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September 06, 2006

How is this different from essentially government-owned and operated health care?

California Governor Schwarzenegger has announced he will veto a comprehensive health care bill that passed the California legislature.

The bill establishes a state-run insurer who will pay all the bills. All private insurance would be abolished...

The plan, written by Sen. Sheila Kuehl (D-Santa Monica), would create one public insurer, to replace the existing network of private companies. Private doctors and hospitals would remain, but would have their rates set by the new state agency.

Okay - how is this different from the state essentially appropriating the doctors and hospitals?

Certainly, they could try to achieve efficiencies to squeeze more out of the dollar - which would result in... the state accusing them of overcharging, and promptly lowering the rates, creating a marked disincentive.

I just can't help but think that there is a better way than mandating increasingly poor health care for everybody, however "fair" that may seem.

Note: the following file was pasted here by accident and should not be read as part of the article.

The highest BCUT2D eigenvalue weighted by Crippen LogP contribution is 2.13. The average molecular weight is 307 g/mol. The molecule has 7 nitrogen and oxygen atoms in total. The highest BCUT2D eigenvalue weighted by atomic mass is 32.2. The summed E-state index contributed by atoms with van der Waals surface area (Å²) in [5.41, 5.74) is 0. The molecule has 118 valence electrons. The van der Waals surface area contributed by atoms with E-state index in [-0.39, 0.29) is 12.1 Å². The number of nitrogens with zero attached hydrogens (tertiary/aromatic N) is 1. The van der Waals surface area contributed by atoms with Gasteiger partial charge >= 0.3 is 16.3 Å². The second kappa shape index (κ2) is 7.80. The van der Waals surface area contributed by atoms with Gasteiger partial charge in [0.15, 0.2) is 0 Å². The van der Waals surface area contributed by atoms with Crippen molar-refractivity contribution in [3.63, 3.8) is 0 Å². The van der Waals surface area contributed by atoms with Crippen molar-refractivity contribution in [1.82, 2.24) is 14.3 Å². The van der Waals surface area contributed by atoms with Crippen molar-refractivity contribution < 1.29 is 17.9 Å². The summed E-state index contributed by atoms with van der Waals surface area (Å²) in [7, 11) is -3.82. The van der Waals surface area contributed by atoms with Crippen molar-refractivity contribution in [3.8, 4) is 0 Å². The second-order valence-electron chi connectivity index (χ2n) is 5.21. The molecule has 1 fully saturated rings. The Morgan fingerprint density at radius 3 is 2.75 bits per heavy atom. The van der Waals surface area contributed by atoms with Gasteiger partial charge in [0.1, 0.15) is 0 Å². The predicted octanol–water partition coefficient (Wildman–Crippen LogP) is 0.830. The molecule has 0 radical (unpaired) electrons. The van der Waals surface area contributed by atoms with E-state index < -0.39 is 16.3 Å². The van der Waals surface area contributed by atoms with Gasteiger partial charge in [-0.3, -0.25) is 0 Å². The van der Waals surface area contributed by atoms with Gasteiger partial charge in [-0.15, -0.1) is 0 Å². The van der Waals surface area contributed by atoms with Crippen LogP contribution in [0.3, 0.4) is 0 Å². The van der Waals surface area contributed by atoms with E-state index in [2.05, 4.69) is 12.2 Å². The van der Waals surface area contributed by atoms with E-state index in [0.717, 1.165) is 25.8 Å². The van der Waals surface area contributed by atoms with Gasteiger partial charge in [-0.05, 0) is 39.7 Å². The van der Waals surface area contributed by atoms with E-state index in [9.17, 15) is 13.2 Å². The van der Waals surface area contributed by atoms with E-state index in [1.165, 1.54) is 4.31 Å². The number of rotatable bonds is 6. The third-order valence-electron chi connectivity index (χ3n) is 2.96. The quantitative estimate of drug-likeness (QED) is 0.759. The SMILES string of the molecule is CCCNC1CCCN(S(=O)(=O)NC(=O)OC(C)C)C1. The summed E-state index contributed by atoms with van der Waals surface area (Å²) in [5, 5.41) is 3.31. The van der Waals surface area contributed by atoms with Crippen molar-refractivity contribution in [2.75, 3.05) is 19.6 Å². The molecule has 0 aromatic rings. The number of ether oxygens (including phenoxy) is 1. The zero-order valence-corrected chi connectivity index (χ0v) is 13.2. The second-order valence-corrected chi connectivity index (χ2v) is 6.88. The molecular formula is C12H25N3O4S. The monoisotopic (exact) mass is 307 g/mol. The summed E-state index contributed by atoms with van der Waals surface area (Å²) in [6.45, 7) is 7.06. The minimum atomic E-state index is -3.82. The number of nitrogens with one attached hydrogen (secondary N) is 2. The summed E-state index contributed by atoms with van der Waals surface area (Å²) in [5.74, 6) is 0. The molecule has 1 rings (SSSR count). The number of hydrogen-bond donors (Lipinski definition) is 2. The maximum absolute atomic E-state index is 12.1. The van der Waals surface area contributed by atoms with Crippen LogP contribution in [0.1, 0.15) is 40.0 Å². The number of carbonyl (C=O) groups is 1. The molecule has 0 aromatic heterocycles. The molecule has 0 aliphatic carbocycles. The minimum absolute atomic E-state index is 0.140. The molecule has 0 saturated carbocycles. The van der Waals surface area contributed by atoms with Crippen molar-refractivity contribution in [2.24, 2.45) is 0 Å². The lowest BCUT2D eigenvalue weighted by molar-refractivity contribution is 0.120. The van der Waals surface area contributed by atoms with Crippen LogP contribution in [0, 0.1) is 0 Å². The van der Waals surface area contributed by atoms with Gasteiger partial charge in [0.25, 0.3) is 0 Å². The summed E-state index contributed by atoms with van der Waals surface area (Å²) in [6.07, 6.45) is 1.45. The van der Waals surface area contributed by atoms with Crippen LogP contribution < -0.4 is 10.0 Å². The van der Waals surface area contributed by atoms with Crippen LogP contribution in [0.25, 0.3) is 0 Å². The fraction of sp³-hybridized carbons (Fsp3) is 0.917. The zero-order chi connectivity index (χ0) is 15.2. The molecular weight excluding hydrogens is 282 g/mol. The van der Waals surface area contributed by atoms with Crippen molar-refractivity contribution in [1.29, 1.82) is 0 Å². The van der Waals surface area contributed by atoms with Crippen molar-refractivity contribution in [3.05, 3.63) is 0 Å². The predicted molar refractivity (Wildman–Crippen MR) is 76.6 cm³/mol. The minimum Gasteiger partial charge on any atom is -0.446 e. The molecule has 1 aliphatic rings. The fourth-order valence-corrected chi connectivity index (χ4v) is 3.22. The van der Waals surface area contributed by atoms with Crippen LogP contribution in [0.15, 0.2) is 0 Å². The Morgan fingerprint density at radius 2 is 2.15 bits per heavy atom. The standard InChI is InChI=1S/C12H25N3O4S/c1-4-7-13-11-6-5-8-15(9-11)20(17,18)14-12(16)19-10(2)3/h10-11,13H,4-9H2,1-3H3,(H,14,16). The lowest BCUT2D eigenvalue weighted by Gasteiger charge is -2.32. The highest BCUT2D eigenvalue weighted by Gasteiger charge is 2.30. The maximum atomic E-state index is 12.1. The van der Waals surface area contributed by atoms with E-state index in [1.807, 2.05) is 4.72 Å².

The uninsured are an issue, certainly. And the current employer-based system has inequities and cost-containment problems of it's own - but de facto rationing of health care doesn't seem a truly useful answer.

Besides, once the state takes over paying the bills... it won't be long before the Nannystate rears it's head, with mandatory PT programs, weigh-ins, control of foodstuff content, penalties for eating beyond your allocated caloric intake, etc - all because the state will then have a legitimate interest in all your previously private behaviors... because they foot the bill.

Just as you see these things floated in Britain now and again...

There has to be a better way that doesn't just give the state such an awesome power grab. I admit I don't know what it is - but I know what it's like to live under that type of regime... just join the military.

There's an LA Times article here.